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More Chicago Flights Canceled; Suspect Was Told Of Hawaii Transfer

Travelers lined up Friday to reschedule flights at Chicago's O'Hare International Airport after the region's air traffic control was sabotaged. More flights are resuming Saturday, but hundreds were also canceled.
Scott Olson
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Travelers lined up Friday to reschedule flights at Chicago's O'Hare International Airport after the region's air traffic control was sabotaged. More flights are resuming Saturday, but hundreds were also canceled.

The number of canceled flights in and out of Chicago crept toward 800 Saturday afternoon, as workers tried to restore one of the nation's busiest air traffic control systems. The system was crippled Friday, officials say, after a disgruntled employee set a fire in a federal radar center. (We updated the number of cancellations at 5 p.m. ET).

As we reported Friday, nearly 2,000 flights were canceled or delayed at Chicago's O'Hare and Midway airports, throwing travelers' plans into chaos and disrupting flights that use the area as a hub. Today, flight-tracking websites show a few steady streams of air traffic in and out of Chicago — but the volume doesn't approach the area's normal swarm of activity.

Officials say the disruption was caused by a fire that forced the evacuation of a nearby federal air traffic control center and the declaration of a rare "ATC Zero" status — "shorthand for the inability to safely provide air traffic control," reports Air Transport World.

New details emerged late Friday about the suspect in the case, Brian Howard, 36, after the FBI filed a preliminary criminal complaint in federal court. It accuses Howard of sending a note to a relative Friday morning in which he bid them farewell and said he was taking down the Chicago Air Route Traffic Control Center in Aurora, Ill.

Howard was a contract employee who had worked at the control center for some eight years, according to the document. It also states that he had recently been informed that he was being transferred to Hawaii.

The affidavit says Howard entered the control center shortly after 5 a.m. Friday, pulling a hard-sided rolling suitcase behind him. Thirty minutes later, he sent a note via Facebook that caused a relative to report its contents to the police.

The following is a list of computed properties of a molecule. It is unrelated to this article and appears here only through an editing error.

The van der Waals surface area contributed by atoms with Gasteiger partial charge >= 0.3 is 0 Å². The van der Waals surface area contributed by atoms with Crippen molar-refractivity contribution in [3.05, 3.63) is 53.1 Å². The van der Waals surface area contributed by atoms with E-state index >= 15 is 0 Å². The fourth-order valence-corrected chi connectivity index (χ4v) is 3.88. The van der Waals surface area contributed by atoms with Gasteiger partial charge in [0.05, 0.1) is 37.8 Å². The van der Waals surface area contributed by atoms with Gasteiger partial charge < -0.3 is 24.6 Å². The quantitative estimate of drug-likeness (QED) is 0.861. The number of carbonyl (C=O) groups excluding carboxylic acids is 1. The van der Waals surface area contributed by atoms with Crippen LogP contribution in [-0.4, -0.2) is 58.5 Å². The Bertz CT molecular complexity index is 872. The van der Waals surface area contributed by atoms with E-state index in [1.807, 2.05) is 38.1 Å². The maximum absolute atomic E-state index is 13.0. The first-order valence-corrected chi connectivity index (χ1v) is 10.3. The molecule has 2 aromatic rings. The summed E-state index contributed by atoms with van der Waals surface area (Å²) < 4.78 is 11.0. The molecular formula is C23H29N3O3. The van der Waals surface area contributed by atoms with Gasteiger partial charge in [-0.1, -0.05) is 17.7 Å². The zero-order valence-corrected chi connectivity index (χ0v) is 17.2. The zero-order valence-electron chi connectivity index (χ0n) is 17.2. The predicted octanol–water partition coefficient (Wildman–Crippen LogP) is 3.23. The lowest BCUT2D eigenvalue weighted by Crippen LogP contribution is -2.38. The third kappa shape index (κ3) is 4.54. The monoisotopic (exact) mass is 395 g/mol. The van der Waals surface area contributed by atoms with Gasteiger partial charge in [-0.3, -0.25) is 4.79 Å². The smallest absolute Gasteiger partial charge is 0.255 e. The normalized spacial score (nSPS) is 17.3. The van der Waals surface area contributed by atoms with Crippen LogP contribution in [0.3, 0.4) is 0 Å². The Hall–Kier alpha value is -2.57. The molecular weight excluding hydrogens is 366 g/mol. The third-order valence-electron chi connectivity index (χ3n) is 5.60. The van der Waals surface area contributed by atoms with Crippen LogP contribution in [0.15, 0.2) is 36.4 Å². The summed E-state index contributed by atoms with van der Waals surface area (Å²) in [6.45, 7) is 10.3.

The affidavit, posted online by The Chicago Tribune, quotes the message:

"Take a hard look in the mirror, I have. And this is why I am about to take out ZAU [the center's radio call sign] and my life. April, Pop, love you guys and I am sorry. Leaving you with this big mess. Do your best to move on quickly from me please. Feel like I give a [expletive] for the first time in a long time again ... but not for too long (haha!) So I'm gonna smoke this blunt and move on, take care everyone."

Roughly six minutes after that note was sent, an employee at the control center called 911 to report a fire. Paramedics who arrived shortly afterwards say they saw smoke and found a panel that had been removed to expose cables and wires. They also saw a gasoline can, towels and a suitcase.

Seeing a trail of blood on the ground, the emergency crew followed it and found Howard, shirtless, under a table. He "was in the process of actively slicing his throat," the FBI filing says, citing a paramedic. The team began to treat Howard, who told them to "leave me alone."

Last night, Illinois Gov. Pat Quinn said the suspect was "obviously a deranged individual who was seeking to do great harm. And we want to protect everyone from any kind of wrongdoing like that."

From the AP comes this news about Howard's security status as a contract worker:

"The FAA says its employee background checks include those contract workers like Howard who have access to FAA facilities, information or equipment. Contract employees, like other staff at the Aurora facility, also must have their identification inspected by a perimeter guard and must swipe their cards to gain access to the building, the FAA said."

According to local ABC 7 TV News, Southwest Airlines, which canceled hundreds of Chicago flights Friday, says normal operations aren't likely to resume today.

"Yesterday we were very optimistic that we would be able to operate close to a full schedule today," an airline spokesperson said. "Coming in this morning, doesn't look like that's going to happen, sounds like the airspace restrictions will continue throughout the day, so we're going to work hard to be able to serve as much we can."

Copyright 2021 NPR. To see more, visit https://www.npr.org.

Bill Chappell is a writer and editor on the News Desk in the heart of NPR's newsroom in Washington, D.C.